IT WAS THE first week of November 2012, and Bruce Springsteen was busy helping nail down a few swing states for President Obama. In the process, he expressed more enthusiasm than I could ever muster for the man who put Tim "The Fox" Geithner in charge of our financial hen house. But political quibbles aside, I remain convinced that what Springsteen actually does for a living is more important to the life of our country than the work of any living politician, and I saw living proof that very same week.
On the Saturday night before Election Day, Springsteen and his E Street Band dropped into Louisville, Ky. Of course, my wife, Polly, and I had to go, and we had to take our 12-year-old son, Joseph, who has become the fourth Springsteen-obsessed member of our family. It was my fifth time to see the show, and ever since I've been thinking of the poem in which Allen Ginsberg asked America, "When will you be worthy of your million Trotskyites?" Paraphrasing Ginsberg, I ask today, "America, when will you be worthy of your E Street Band?"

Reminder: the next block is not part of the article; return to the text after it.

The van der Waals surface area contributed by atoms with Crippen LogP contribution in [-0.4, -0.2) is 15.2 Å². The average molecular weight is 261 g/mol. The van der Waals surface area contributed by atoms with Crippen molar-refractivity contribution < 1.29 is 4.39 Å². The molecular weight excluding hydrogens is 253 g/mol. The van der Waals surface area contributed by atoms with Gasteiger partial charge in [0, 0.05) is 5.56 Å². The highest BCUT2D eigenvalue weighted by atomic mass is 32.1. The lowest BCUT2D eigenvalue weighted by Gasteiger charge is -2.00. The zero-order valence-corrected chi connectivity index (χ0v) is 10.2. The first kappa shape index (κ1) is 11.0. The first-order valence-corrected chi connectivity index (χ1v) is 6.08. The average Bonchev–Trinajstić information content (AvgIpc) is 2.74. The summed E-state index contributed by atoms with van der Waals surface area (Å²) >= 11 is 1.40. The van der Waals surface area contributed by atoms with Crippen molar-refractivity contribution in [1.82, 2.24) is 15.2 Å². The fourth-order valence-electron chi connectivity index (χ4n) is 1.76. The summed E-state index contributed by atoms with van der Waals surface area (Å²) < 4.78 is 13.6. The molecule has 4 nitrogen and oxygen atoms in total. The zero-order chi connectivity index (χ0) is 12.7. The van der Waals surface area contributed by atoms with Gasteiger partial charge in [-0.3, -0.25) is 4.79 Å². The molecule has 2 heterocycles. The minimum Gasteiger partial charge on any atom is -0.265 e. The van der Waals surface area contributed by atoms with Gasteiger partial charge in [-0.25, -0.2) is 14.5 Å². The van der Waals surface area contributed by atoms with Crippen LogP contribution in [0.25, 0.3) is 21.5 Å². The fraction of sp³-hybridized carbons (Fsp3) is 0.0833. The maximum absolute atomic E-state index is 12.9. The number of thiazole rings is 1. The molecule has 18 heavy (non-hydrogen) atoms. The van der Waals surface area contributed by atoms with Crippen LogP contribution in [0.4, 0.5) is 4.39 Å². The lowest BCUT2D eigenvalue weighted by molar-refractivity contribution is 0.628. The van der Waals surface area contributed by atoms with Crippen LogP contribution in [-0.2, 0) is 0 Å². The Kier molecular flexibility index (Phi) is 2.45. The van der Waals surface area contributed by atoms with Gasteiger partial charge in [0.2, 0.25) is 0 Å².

To me, going to see the E Street Band has become something like going to see a natural wonder, like Yellowstone or Mammoth Cave or, more to the point, the California redwood forests: Like the redwoods, it's growing older. The bark gets rougher by the decade, and some branches break off and fall to the earth. But Springsteen's great tree of American music is still growing in stature and substance. The band has become a cultural institution that spans races, genders, and generations and fittingly represents the sacred American musical tradition that has grown from the work songs, ring shouts, and spirituals of the slaves.